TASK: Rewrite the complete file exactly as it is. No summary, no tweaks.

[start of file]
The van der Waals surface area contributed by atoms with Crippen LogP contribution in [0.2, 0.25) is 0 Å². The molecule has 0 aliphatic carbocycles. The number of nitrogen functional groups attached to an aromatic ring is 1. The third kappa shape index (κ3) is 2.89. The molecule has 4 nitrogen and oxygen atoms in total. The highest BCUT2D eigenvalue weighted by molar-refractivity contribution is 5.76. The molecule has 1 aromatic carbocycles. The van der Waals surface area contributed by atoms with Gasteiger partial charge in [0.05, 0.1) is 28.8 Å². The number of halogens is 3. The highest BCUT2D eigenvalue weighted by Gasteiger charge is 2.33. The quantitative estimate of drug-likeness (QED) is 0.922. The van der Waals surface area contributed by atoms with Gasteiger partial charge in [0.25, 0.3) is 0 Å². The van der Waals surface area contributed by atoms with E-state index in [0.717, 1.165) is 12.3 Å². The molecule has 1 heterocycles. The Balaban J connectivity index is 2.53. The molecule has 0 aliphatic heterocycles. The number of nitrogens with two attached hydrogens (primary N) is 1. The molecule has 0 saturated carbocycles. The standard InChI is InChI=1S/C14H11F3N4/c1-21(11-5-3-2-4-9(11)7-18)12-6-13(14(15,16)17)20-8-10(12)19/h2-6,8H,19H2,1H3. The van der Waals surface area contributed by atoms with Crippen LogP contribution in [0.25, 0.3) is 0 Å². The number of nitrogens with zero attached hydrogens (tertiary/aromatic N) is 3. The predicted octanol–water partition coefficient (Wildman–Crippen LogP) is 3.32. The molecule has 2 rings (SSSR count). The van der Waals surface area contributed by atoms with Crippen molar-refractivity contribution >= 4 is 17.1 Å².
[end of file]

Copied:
The van der Waals surface area contributed by atoms with Crippen LogP contribution in [0.2, 0.25) is 0 Å². The molecule has 0 aliphatic carbocycles. The number of nitrogen functional groups attached to an aromatic ring is 1. The third kappa shape index (κ3) is 2.89. The molecule has 4 nitrogen and oxygen atoms in total. The highest BCUT2D eigenvalue weighted by molar-refractivity contribution is 5.76. The molecule has 1 aromatic carbocycles. The van der Waals surface area contributed by atoms with Gasteiger partial charge in [0.05, 0.1) is 28.8 Å². The number of halogens is 3. The highest BCUT2D eigenvalue weighted by Gasteiger charge is 2.33. The quantitative estimate of drug-likeness (QED) is 0.922. The van der Waals surface area contributed by atoms with Gasteiger partial charge in [0.25, 0.3) is 0 Å². The van der Waals surface area contributed by atoms with E-state index in [0.717, 1.165) is 12.3 Å². The molecule has 1 heterocycles. The Balaban J connectivity index is 2.53. The molecule has 0 aliphatic heterocycles. The number of nitrogens with two attached hydrogens (primary N) is 1. The molecule has 0 saturated carbocycles. The standard InChI is InChI=1S/C14H11F3N4/c1-21(11-5-3-2-4-9(11)7-18)12-6-13(14(15,16)17)20-8-10(12)19/h2-6,8H,19H2,1H3. The van der Waals surface area contributed by atoms with Crippen LogP contribution in [0.25, 0.3) is 0 Å². The number of nitrogens with zero attached hydrogens (tertiary/aromatic N) is 3. The predicted octanol–water partition coefficient (Wildman–Crippen LogP) is 3.32. The molecule has 2 rings (SSSR count). The van der Waals surface area contributed by atoms with Crippen molar-refractivity contribution >= 4 is 17.1 Å².